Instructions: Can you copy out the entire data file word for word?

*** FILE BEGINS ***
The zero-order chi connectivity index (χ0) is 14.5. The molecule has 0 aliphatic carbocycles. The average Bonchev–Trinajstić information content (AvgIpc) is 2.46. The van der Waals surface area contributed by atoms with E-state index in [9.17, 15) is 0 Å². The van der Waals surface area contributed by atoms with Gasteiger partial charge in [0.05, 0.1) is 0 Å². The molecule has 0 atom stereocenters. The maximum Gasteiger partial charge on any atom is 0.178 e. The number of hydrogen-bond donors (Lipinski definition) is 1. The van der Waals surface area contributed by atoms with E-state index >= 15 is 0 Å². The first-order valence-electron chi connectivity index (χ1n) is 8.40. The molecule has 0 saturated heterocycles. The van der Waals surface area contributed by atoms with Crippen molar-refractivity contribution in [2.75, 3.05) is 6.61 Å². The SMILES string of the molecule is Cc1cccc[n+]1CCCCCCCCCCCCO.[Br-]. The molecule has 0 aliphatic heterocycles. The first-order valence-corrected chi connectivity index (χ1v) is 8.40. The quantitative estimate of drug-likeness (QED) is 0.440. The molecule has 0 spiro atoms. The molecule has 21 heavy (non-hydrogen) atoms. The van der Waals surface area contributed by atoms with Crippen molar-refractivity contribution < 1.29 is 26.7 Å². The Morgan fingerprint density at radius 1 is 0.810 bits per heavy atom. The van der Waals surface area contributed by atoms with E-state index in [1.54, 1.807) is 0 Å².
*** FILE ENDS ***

The zero-order chi connectivity index (χ0) is 14.5. The molecule has 0 aliphatic carbocycles. The average Bonchev–Trinajstić information content (AvgIpc) is 2.46. The van der Waals surface area contributed by atoms with E-state index in [9.17, 15) is 0 Å². The van der Waals surface area contributed by atoms with Gasteiger partial charge in [0.05, 0.1) is 0 Å². The molecule has 0 atom stereocenters. The maximum Gasteiger partial charge on any atom is 0.178 e. The number of hydrogen-bond donors (Lipinski definition) is 1. The van der Waals surface area contributed by atoms with E-state index >= 15 is 0 Å². The first-order valence-electron chi connectivity index (χ1n) is 8.40. The molecule has 0 saturated heterocycles. The van der Waals surface area contributed by atoms with Crippen molar-refractivity contribution in [2.75, 3.05) is 6.61 Å². The SMILES string of the molecule is Cc1cccc[n+]1CCCCCCCCCCCCO.[Br-]. The molecule has 0 aliphatic heterocycles. The first-order valence-corrected chi connectivity index (χ1v) is 8.40. The quantitative estimate of drug-likeness (QED) is 0.440. The molecule has 0 spiro atoms. The molecule has 21 heavy (non-hydrogen) atoms. The van der Waals surface area contributed by atoms with Crippen molar-refractivity contribution < 1.29 is 26.7 Å². The Morgan fingerprint density at radius 1 is 0.810 bits per heavy atom. The van der Waals surface area contributed by atoms with E-state index in [1.54, 1.807) is 0 Å².